- The black-headed ibis is found to roost in both rural as well as urban areas in southern Rajasthan, according to a new study.
- Roosting sites, where the birds congregate to rest, had three times higher numbers of black-headed ibises than nesting sites.
- Conservation measures must also take into account both rural and urban roosting areas, especially large native trees in urban sites, say researchers.
Waterbirds in southern Rajasthan, such as the black-headed ibis prefer not only to roost in rural and relatively undisturbed areas but also in highly disturbed urban sites that are close to human habitations and roads, finds a new study by a team of ornithologists based in Udaipur.
“Clearly, roost sites form a previously-ignored component of the birds’ life history and population, that need to be paid attention to if we are to conserve these species over the long run,” says K.S. Gopi Sundar of Mysuru’s Nature Conservation Foundation and senior author of the study.
Most studies on waterbirds have focused on feeding and breeding, but ornithologists hardly know much about another overlooked behaviour of birds: roosting. Like humans, birds also need to rest and they often wind down at night at a safe place such as perched upon a tree, sometimes congregating alongside many other bird species — known as communal roosting.
While many waterbirds roost in or near wetlands, where food is plentiful, the team had observed that the black-headed ibis (Threskiornis melanocephalus), residents of southern Rajasthan, tended to roost in trees and were spotted closer to cities in two incidences. The black-headed ibis, also referred to as the Oriental white ibis, is a medium-sized, near-threatened waterbird whose black neck, head and legs contrast its white plumage.
Curious, the team, which included assistant professor Vijay Kumar Koli and his Ph.D. student Sunil Chaudhary from Udaipur’s Mohanlal Sukhadia University, explored this further in a first-of-its-kind-study by surveying where black-headed ibis roost at night and comparing both rural and urban sites in Udaipur and five neighbouring districts; usually, studies focus only on rural or urban sites. Rural sites consisted mainly of cultivated lands — which are important foraging sites — with a few sparsely populated villages, whereas urban sites had clusters of buildings with relatively higher population densities. Trees dotted both rural and urban landscapes.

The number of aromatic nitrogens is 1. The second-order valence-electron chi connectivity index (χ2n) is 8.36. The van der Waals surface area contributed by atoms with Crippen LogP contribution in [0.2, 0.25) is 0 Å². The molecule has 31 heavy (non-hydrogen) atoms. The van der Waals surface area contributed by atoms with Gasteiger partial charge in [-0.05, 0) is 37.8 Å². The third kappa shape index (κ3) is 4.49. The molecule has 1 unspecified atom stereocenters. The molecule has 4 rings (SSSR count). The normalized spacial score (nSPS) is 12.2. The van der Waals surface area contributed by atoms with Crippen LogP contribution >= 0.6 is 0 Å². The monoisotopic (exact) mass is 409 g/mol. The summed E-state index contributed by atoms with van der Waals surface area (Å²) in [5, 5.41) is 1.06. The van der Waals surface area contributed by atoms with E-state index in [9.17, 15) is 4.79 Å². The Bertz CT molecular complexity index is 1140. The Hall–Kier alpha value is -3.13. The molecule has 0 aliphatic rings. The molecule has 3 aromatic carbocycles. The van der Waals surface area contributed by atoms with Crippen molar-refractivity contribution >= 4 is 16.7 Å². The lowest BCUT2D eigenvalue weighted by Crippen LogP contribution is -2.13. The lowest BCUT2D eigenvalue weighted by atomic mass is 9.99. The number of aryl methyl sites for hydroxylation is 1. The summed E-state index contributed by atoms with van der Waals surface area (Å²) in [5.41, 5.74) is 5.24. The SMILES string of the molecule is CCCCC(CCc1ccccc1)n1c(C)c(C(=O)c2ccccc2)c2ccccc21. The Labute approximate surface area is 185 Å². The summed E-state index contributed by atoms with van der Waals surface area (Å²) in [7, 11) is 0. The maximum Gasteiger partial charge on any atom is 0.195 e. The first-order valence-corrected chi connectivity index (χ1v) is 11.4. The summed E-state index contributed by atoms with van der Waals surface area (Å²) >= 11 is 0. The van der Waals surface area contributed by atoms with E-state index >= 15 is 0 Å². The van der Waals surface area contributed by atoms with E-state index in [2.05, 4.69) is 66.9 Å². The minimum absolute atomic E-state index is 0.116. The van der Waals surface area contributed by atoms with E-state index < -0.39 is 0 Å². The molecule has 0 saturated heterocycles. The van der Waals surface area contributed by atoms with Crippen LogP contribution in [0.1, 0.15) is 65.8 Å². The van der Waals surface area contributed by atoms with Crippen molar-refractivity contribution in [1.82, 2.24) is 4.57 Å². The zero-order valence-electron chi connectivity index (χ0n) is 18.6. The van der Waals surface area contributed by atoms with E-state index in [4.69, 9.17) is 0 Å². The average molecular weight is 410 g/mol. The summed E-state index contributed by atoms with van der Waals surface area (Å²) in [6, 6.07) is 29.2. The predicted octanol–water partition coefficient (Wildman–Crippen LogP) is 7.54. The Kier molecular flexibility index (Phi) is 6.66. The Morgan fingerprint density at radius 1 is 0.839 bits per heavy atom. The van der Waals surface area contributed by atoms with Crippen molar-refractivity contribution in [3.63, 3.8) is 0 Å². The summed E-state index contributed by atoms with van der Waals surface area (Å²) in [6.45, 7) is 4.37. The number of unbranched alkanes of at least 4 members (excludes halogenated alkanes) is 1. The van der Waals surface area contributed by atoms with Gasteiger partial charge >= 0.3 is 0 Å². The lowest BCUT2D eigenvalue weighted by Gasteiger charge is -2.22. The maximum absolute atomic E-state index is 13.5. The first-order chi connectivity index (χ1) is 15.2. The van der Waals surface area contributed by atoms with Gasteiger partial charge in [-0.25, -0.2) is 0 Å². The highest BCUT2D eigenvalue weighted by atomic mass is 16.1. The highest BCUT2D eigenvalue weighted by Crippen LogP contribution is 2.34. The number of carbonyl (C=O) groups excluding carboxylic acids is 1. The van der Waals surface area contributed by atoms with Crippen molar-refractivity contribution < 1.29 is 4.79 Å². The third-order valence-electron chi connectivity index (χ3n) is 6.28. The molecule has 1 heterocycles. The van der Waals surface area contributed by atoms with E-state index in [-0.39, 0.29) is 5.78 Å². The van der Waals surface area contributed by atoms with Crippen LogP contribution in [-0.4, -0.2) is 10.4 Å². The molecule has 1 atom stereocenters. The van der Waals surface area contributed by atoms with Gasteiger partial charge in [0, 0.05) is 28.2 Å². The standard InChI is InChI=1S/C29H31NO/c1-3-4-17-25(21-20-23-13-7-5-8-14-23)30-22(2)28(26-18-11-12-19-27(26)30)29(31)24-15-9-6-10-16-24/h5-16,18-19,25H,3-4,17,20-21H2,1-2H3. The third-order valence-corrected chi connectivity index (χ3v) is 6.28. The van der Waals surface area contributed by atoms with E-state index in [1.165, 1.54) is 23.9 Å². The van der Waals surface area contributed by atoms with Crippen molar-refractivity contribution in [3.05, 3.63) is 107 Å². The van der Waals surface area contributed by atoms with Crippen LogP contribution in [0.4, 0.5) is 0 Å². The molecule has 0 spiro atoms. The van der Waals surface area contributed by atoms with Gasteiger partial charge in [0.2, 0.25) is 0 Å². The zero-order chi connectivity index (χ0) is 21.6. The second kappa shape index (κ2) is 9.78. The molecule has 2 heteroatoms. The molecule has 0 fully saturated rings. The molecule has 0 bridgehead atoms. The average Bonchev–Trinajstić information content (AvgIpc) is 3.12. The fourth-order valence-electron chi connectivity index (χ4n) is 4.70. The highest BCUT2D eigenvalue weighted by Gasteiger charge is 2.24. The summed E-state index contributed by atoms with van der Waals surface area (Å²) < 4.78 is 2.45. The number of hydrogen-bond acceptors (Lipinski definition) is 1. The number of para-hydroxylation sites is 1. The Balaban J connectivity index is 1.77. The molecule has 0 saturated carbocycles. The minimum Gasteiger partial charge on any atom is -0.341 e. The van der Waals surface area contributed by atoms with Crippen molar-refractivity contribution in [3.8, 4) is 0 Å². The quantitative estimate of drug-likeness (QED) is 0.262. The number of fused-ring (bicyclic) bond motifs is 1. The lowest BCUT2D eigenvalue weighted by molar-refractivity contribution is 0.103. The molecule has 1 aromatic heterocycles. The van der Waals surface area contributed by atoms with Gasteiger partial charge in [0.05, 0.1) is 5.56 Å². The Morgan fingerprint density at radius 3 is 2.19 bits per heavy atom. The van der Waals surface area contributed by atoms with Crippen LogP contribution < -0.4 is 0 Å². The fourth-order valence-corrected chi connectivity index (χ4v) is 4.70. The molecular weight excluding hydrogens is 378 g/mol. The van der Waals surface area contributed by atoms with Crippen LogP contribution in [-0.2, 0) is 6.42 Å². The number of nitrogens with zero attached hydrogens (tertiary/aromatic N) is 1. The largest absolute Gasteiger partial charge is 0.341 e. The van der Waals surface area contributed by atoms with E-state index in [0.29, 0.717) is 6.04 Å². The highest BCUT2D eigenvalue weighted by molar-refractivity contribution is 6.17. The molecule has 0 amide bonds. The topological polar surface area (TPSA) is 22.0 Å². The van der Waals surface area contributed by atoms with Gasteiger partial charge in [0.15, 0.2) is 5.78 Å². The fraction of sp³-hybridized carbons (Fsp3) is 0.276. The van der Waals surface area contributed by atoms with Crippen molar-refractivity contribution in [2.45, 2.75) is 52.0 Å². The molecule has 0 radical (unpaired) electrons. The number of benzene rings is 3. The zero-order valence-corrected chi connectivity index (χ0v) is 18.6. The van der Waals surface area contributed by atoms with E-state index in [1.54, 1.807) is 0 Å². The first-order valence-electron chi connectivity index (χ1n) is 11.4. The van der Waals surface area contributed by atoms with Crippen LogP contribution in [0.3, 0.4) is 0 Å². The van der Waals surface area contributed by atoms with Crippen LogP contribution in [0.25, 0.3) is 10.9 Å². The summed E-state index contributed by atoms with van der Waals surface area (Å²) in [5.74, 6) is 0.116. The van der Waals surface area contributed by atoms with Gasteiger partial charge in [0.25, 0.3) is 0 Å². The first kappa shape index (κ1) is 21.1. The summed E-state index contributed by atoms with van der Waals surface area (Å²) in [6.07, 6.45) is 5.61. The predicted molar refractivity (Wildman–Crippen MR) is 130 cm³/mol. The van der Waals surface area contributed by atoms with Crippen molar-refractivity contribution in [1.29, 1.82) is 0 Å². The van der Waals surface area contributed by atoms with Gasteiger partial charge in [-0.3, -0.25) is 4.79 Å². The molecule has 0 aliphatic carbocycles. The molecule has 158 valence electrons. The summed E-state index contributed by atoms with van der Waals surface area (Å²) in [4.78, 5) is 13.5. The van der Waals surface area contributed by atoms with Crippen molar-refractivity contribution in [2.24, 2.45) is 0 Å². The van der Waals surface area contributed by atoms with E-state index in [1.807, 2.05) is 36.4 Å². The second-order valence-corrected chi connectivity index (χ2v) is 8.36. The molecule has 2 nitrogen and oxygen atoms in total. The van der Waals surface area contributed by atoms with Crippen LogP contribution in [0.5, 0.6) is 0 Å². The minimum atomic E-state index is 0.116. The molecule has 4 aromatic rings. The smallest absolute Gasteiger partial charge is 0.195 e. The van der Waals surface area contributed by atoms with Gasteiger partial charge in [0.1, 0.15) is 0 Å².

The team also located nesting sites and compared these with roosting sites. Going further, they assessed the difference in the composition of waterbird species in roost sites with and without black-headed ibis to understand its relationship with other co-occurring species.
Urban versus rural roosting sites
Roosting sites harboured three times more black-headed ibis than those found in nesting locations, and this can be attributed to the fact that roosts include non-nesting birds as well, said Sundar. Oddly enough, trees were larger at roost sites compared with nest sites and more so in urban areas. This may be because although there are fewer trees in urban areas, they are larger, boasting a higher canopy cover with ample space for large birds to roost at night, said Koli, lead author of the study.
Unexpectedly, the results showed that both rural and urban roosting sites had similar numbers of black-headed ibis. In fact, other waterbird species also found both types of sites attractive for roosting despite the fact that urban roosting sites experienced 2.3 times higher disturbance than rural ones.
“This, to us, underscores the high value of the human attitude in Rajasthan, and indeed many locations in India, in not deliberately disturbing birds and tolerating waterbird aggregations,” said Sundar, who is also the global Co-chair of the IUCN Stork, Ibis and Spoonbill Specialist Group. And “this toleration is not trivial,” he added, “since these aggregations are noisy, smelly and can wake you up very early in the morning!”
“Across India, many colonial waterbird species have traditionally been known to take advantage of the high levels of tolerance and local attitudes of people towards roosting and breeding habits of birds,” said Taej Mundkur, International Waterbird Census coordinator and senior technical officer at Wetlands International, who was not involved in the study. “This is despite the litter of vegetation, fish and other food and large quantities of guano from these birds that tend to drop on the ground around such roosts.”